Low Socioeconomic Status is an Independent Risk Factor for Survival After Abdominal Aortic Aneurysm Repair and Open Surgery for Peripheral Artery Disease

Klaas Ultee, Frederico Bastos Goncalves, Sanne Hoeks, Ellen Rouwet, Eric Boersma, Robert jan Stolker, Hence Verhagen

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Objective/Background: The association between socioeconomic status (SES), presentation, and outcome after vascular surgery is largely unknown. This study aimed to determine the influence of SES on post-operative survival and severity of disease at presentation among vascular surgery patients in the Dutch setting of equal access to and provision of care. Methods: Patients undergoing surgical treatment for peripheral artery disease (PAD), abdominal aortic aneurysm (AAA), or carotid artery stenosis between January 2003 and December 2011 were retrospectively included. The association between SES, quantified by household income, disease severity at presentation, and survival was studied using logistic and Cox regression analysis adjusted for demographics, and medical and behavioral risk factors. Results: A total of 1,178 patients were included. Low income was associated with worse post-operative survival in the PAD cohort (n = 324, hazard ratio 1.05, 95% confidence interval [Cl] 1.00-1.10, per 5,000 Euro decrease) and the AAA cohort (n = 440, quadratic relation, p = .01). AAA patients in the lowest income quartile were more likely to present with a ruptured aneurysm (odds ratio [OR] 2.12, 95% Cl 1.08-4.17). Lowest income quartile PAD patients presented more frequently with symptoms of critical limb ischemia, although no significant association could be established (OR 2.02, 95% Cl 0.96-4.26). Conclusions: The increased health hazards observed in this study are caused by patient related factors rather than differences in medical care, considering the equality of care provided by the study setting. Although the exact mechanism driving the association between SES and worse outcome remains elusive, consideration of SES as a risk factor in pre-operative decision making and focus on treatment of known SES related behavioral and psychosocial risk factors may improve the outcome of patients with vascular disease. (C) 2015 European Society for Vascular Surgery. Published by Elsevier Ltd. All rights reserved.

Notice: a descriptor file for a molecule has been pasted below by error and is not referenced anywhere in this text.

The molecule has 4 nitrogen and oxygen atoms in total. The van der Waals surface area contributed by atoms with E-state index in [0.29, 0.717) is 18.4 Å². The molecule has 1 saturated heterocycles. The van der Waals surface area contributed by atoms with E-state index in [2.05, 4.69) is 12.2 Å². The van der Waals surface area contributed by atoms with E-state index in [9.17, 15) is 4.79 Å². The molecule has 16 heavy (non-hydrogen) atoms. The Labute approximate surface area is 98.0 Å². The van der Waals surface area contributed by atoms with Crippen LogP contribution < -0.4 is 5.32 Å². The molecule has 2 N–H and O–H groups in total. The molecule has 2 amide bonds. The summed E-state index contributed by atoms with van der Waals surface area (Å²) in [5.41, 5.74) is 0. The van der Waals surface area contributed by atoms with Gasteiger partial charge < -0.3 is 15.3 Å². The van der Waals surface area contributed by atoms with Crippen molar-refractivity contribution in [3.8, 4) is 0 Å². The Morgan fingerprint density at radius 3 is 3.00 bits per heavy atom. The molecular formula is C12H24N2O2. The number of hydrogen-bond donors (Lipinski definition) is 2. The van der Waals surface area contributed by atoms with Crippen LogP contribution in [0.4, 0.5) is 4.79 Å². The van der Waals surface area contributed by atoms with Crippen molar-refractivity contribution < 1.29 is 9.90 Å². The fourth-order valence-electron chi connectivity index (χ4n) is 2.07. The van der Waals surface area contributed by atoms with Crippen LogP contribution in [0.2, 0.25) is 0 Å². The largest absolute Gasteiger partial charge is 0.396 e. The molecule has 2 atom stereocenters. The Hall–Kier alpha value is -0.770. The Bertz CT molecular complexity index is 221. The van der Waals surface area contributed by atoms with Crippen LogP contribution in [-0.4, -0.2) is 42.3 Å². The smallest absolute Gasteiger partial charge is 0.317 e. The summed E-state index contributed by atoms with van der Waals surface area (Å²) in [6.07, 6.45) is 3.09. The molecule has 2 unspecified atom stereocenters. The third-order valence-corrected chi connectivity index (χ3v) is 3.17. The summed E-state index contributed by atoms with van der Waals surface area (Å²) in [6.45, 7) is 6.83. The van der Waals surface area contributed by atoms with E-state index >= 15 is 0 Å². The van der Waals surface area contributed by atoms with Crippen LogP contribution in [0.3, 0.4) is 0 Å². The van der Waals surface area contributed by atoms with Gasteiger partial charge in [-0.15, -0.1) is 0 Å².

Original languageUndefined/Unknown
Pages (from-to)615-622
Number of pages8
JournalEuropean Journal of Vascular and Endovascular Surgery
Issue number5
Publication statusPublished - 2015

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  • EMC COEUR-09

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